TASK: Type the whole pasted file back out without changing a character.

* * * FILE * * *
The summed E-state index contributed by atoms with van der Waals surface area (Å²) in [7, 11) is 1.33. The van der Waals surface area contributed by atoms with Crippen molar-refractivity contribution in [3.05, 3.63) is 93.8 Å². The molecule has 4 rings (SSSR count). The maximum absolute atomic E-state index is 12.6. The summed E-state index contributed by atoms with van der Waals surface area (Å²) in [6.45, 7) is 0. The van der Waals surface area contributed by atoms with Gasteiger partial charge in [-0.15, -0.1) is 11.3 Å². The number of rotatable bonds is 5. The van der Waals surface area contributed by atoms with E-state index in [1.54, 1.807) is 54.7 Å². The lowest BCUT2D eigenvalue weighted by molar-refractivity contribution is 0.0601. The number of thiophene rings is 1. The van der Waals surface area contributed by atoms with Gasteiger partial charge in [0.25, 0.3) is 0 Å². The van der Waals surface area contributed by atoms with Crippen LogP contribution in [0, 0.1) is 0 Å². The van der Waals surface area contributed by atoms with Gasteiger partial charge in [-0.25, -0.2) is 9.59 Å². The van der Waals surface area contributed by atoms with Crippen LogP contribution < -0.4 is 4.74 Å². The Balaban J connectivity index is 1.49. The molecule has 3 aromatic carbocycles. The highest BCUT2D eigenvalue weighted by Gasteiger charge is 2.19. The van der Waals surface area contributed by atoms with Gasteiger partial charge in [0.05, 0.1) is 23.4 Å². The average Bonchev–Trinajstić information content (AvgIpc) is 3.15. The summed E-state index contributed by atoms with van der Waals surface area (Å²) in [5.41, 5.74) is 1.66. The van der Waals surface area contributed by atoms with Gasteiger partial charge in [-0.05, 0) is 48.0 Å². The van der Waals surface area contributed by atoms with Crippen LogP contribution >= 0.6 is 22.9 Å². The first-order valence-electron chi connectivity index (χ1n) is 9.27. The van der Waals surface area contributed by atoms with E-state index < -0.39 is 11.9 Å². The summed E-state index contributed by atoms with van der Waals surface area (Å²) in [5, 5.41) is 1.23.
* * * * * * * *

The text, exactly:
The summed E-state index contributed by atoms with van der Waals surface area (Å²) in [7, 11) is 1.33. The van der Waals surface area contributed by atoms with Crippen molar-refractivity contribution in [3.05, 3.63) is 93.8 Å². The molecule has 4 rings (SSSR count). The maximum absolute atomic E-state index is 12.6. The summed E-state index contributed by atoms with van der Waals surface area (Å²) in [6.45, 7) is 0. The van der Waals surface area contributed by atoms with Gasteiger partial charge in [-0.15, -0.1) is 11.3 Å². The number of rotatable bonds is 5. The van der Waals surface area contributed by atoms with E-state index in [1.54, 1.807) is 54.7 Å². The lowest BCUT2D eigenvalue weighted by molar-refractivity contribution is 0.0601. The number of thiophene rings is 1. The van der Waals surface area contributed by atoms with Gasteiger partial charge in [0.25, 0.3) is 0 Å². The van der Waals surface area contributed by atoms with Crippen LogP contribution in [0, 0.1) is 0 Å². The van der Waals surface area contributed by atoms with Gasteiger partial charge in [-0.25, -0.2) is 9.59 Å². The van der Waals surface area contributed by atoms with Crippen LogP contribution < -0.4 is 4.74 Å². The Balaban J connectivity index is 1.49. The molecule has 3 aromatic carbocycles. The highest BCUT2D eigenvalue weighted by Gasteiger charge is 2.19. The van der Waals surface area contributed by atoms with Gasteiger partial charge in [0.05, 0.1) is 23.4 Å². The average Bonchev–Trinajstić information content (AvgIpc) is 3.15. The summed E-state index contributed by atoms with van der Waals surface area (Å²) in [5.41, 5.74) is 1.66. The van der Waals surface area contributed by atoms with Gasteiger partial charge in [-0.05, 0) is 48.0 Å². The van der Waals surface area contributed by atoms with Crippen LogP contribution >= 0.6 is 22.9 Å². The first-order valence-electron chi connectivity index (χ1n) is 9.27. The van der Waals surface area contributed by atoms with E-state index < -0.39 is 11.9 Å². The summed E-state index contributed by atoms with van der Waals surface area (Å²) in [5, 5.41) is 1.23.